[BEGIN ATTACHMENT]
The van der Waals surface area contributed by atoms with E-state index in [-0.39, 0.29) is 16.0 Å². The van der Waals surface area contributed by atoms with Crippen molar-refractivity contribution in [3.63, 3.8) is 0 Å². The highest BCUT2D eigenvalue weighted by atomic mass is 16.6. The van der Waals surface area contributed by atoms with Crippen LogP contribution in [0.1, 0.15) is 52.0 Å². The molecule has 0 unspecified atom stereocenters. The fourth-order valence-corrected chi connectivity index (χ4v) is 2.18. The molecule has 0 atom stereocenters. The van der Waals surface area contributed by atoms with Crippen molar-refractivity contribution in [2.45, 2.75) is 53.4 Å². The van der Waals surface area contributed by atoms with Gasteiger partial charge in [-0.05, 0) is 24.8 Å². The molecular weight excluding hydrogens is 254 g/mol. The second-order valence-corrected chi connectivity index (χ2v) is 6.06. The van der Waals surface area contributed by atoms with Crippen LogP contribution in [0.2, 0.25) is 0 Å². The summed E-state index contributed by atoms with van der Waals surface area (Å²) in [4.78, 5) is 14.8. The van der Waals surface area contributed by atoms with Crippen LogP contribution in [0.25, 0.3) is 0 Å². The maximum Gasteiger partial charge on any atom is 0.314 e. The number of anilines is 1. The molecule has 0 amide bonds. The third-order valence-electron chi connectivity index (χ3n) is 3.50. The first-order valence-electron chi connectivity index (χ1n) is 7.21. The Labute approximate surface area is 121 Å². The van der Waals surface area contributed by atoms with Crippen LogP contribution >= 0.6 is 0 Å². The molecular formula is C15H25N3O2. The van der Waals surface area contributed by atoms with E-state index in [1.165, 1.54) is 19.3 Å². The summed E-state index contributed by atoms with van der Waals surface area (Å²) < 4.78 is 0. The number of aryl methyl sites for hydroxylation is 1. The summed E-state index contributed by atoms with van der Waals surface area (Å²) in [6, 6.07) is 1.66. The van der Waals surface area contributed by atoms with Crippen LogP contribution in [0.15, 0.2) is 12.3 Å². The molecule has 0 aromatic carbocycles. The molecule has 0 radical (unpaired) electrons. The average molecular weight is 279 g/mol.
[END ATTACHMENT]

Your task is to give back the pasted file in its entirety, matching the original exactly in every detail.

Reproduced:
The van der Waals surface area contributed by atoms with E-state index in [-0.39, 0.29) is 16.0 Å². The van der Waals surface area contributed by atoms with Crippen molar-refractivity contribution in [3.63, 3.8) is 0 Å². The highest BCUT2D eigenvalue weighted by atomic mass is 16.6. The van der Waals surface area contributed by atoms with Crippen LogP contribution in [0.1, 0.15) is 52.0 Å². The molecule has 0 unspecified atom stereocenters. The fourth-order valence-corrected chi connectivity index (χ4v) is 2.18. The molecule has 0 atom stereocenters. The van der Waals surface area contributed by atoms with Crippen molar-refractivity contribution in [2.45, 2.75) is 53.4 Å². The van der Waals surface area contributed by atoms with Gasteiger partial charge in [-0.05, 0) is 24.8 Å². The molecular weight excluding hydrogens is 254 g/mol. The second-order valence-corrected chi connectivity index (χ2v) is 6.06. The van der Waals surface area contributed by atoms with Crippen LogP contribution in [0.2, 0.25) is 0 Å². The summed E-state index contributed by atoms with van der Waals surface area (Å²) in [4.78, 5) is 14.8. The van der Waals surface area contributed by atoms with Crippen LogP contribution in [0.25, 0.3) is 0 Å². The maximum Gasteiger partial charge on any atom is 0.314 e. The number of anilines is 1. The molecule has 0 amide bonds. The third-order valence-electron chi connectivity index (χ3n) is 3.50. The first-order valence-electron chi connectivity index (χ1n) is 7.21. The Labute approximate surface area is 121 Å². The van der Waals surface area contributed by atoms with Crippen LogP contribution >= 0.6 is 0 Å². The molecular formula is C15H25N3O2. The van der Waals surface area contributed by atoms with E-state index in [1.165, 1.54) is 19.3 Å². The summed E-state index contributed by atoms with van der Waals surface area (Å²) < 4.78 is 0. The number of aryl methyl sites for hydroxylation is 1. The summed E-state index contributed by atoms with van der Waals surface area (Å²) in [6, 6.07) is 1.66. The van der Waals surface area contributed by atoms with Crippen LogP contribution in [0.15, 0.2) is 12.3 Å². The molecule has 0 aromatic carbocycles. The molecule has 0 radical (unpaired) electrons. The average molecular weight is 279 g/mol.